Title:
Peracid-based large-area decontamination
Kind Code:
A1


Abstract:
A method, and product, for large-scale decontamination uses a stable, solid peracid compound, such as acetyl peroxyborate.



Inventors:
Schilling, Amanda S. (Fredericksburg, VA, US)
Hodge, Richard C. (King George, VA, US)
Application Number:
10/963827
Publication Date:
04/06/2006
Filing Date:
10/06/2004
Assignee:
Government of the United States of America as represented by the Secretary of the Navy
Primary Class:
International Classes:
A61L2/18
View Patent Images:
Related US Applications:



Primary Examiner:
JOYNER, KEVIN
Attorney, Agent or Firm:
NAVAL SURFACE WARFARE CENTER (DAHLGREN, VA, US)
Claims:
What is claimed is:

1. A method for large-scale decontamination, comprising the steps of: providing an amount of stable, solid peracid compound effective for decontaminating a contaminated surface; and, contacting the contaminated surface with the stable, solid peracid compound effective for decontamination thereof.

2. The method of claim 1, wherein the stable, solid peracid compound comprises a stable, solid acetyl peroxyborate compound.

3. The method of claim 1, further comprising the step of solubilizing the stable, solid peracid compound in water prior to contacting the contaminated surface.

4. The method of claim 3, wherein the stable, solid peracid compound is placed on the contaminated surface prior to the step of solubilizing the stable, solid peracid compound in water.

5. The method of claim 3, wherein the step of solubilizing the stable, solid peracid compound in water comprises the application of water onto the contaminated surface and then applying the stable, solid peracid compound therein.

6. The method of claim 1, further comprising the step of rinsing the contacted contaminated surface with water.

7. The method of claim 6, wherein the step of rinsing comprises the application of salt water.

8. The method of claim 3, wherein the solubilized stable, solid peracid compound is allowed to dry on the contacted contaminated surface.

9. The method of claim 3, wherein the step of providing an amount of stable, solid peracid compound comprises an amount of from about 0.0005 g/liter or greater.

10. The method of claim 9, wherein the stable, solid peracid compound comprises an amount of from about 0.0005 g/liter to about the saturation point of the amount of solubilizing water.

11. The method of claim 10, wherein the stable, solid peracid compound comprises an amount of from about 0.065 g/liter to about 0.130 g/liter.

12. The method of claim 3, wherein the step of solubilizing the stable, solid peracid compound in water comprises adding the water into a container containing the stable, solid peracid compound.

13. The method of claim 1, wherein the step of solubilizing the stable, solid peracid compound in water comprises adding the stable, solid peracid compound into a container containing the water.

14. The method of claim 3, wherein the step of contacting the contaminated surface with the solubilized acetyl peroxyborate comprises spraying the surface with the solubilized acetyl peroxyborate.

15. The method of claim 1, wherein the step of contacting the contaminated surface with the stable, solid peracid compound comprises mechanical agitation.

16. The method of claim 1, further comprising an additional step of re-contacting the contaminated surface with the stable, solid peracid compound effective for decontamination thereof.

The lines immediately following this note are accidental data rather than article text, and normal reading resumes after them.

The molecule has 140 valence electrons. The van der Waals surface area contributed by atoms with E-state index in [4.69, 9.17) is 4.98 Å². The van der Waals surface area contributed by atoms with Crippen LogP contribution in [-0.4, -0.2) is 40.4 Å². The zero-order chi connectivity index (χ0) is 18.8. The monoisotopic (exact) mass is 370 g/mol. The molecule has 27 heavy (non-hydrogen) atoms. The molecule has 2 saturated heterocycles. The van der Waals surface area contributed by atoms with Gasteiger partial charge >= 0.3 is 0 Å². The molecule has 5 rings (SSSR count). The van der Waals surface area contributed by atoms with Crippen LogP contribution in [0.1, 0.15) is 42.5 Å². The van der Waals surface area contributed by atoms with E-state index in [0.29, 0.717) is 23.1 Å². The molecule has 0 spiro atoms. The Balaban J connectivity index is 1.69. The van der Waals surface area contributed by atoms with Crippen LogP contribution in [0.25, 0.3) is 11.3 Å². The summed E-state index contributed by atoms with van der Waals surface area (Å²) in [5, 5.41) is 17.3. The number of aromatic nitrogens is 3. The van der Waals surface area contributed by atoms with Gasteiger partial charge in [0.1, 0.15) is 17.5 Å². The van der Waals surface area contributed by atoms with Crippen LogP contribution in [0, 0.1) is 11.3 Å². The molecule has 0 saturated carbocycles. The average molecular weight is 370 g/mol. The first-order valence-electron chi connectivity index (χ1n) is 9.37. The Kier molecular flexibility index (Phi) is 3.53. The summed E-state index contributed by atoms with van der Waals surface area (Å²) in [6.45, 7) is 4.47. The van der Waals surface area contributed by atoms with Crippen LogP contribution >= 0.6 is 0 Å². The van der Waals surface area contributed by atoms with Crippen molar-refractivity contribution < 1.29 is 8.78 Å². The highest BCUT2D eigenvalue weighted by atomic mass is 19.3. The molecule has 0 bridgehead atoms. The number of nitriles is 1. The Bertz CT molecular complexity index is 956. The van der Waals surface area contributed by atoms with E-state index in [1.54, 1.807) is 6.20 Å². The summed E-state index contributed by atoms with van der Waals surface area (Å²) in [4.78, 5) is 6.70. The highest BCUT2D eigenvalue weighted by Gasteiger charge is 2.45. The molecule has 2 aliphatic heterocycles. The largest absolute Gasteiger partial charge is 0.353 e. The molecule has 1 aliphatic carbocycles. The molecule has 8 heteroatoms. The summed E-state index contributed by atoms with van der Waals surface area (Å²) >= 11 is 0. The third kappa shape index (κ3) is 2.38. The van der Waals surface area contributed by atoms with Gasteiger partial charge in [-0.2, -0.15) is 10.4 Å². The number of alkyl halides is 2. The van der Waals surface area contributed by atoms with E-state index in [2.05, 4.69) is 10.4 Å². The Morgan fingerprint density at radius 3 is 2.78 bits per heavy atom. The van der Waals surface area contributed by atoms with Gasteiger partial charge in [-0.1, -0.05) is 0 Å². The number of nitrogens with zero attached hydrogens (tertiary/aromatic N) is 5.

17. The method of claim 6, further comprising an additional step of re-contacting the contaminated surface with the stable, solid peracid compound effective for decontamination thereof.

18. A large-scale decontaminated surface product comprising the method of claim 1.

19. The product of claim 18, wherein the large-scale decontaminated surface product comprises the structure of a warship.

20. The product of claim 18, wherein the large-scale decontaminated surface product comprises household surfaces.

Description:

STATEMENT REGARDING FEDERALLY SPONSORED RESEARCH OR DEVELOPMENT

The invention described herein may be manufactured and used by or for the government of the United States of America for governmental purposes without the payment of any royalties thereon or therefor.

BACKGROUND OF THE INVENTION

1. Field of the Invention

The present invention provides large-scale decontamination using a stable, solid peracid compound.

2. Brief Description of the Related Art

Biological agents may present a health hazard and be difficult to eradicate. For example, Bacillus anthracis and other endospore forming bacteria are highly resistant to heat, radiation, chemical treatment and other environmental extremes when in the dormant spore form. When present over a large area or volume, these biological are especially problematic to decontaminate.

The decontamination of bacterial endospores typically necessitates the use of harsh, toxic and corrosive chemicals. Several compositions are employed for decontamination of biologicals, such as the highly corrosive, flammable and toxic DS2 (Decontamination Solution 2) previously employed by the Department of Defense (DoD). Further drawbacks to DS2 included its incompatibility with some military materials, health hazards and associated environmental concerns. Several other decontamination solutions are available for use in decontamination large areas or surfaces. Aldehydes, for example, are known as effective biocides, with sporicidal activity. Glutaraldehyde, in particular, is often selected due to its activity against a wide range of microbes and its noncorrosive properties. The drawback to glutaraldehyde is that it produces toxic fumes of carbon monoxide. Furthermore, laboratory experiments have shown glutaraldehyde to have mutagenic effects. Formaldehyde also is problematic, with the most serious problem stemming from the vapors that may present a carcinogenic risk. Peracetic acid has been described as an excellent bactericide, fungicide, and sporicide (see Baldry, M. G. C., et al., Journal of Applied Bacteriology, 1983, 54, 417-423). This compound is corrosive to iron, zinc, and copper and alloys containing these metals such as plain steel, galvanized iron, brass, and bronzes; however, the corrosivity is dependent on the concentration of the oxidizer in the solution applied and the contact time. Commercial solutions of peracetic acid are usually equilibrium solutions of hydrogen peroxide, acetic acid, water, and peracetic acid.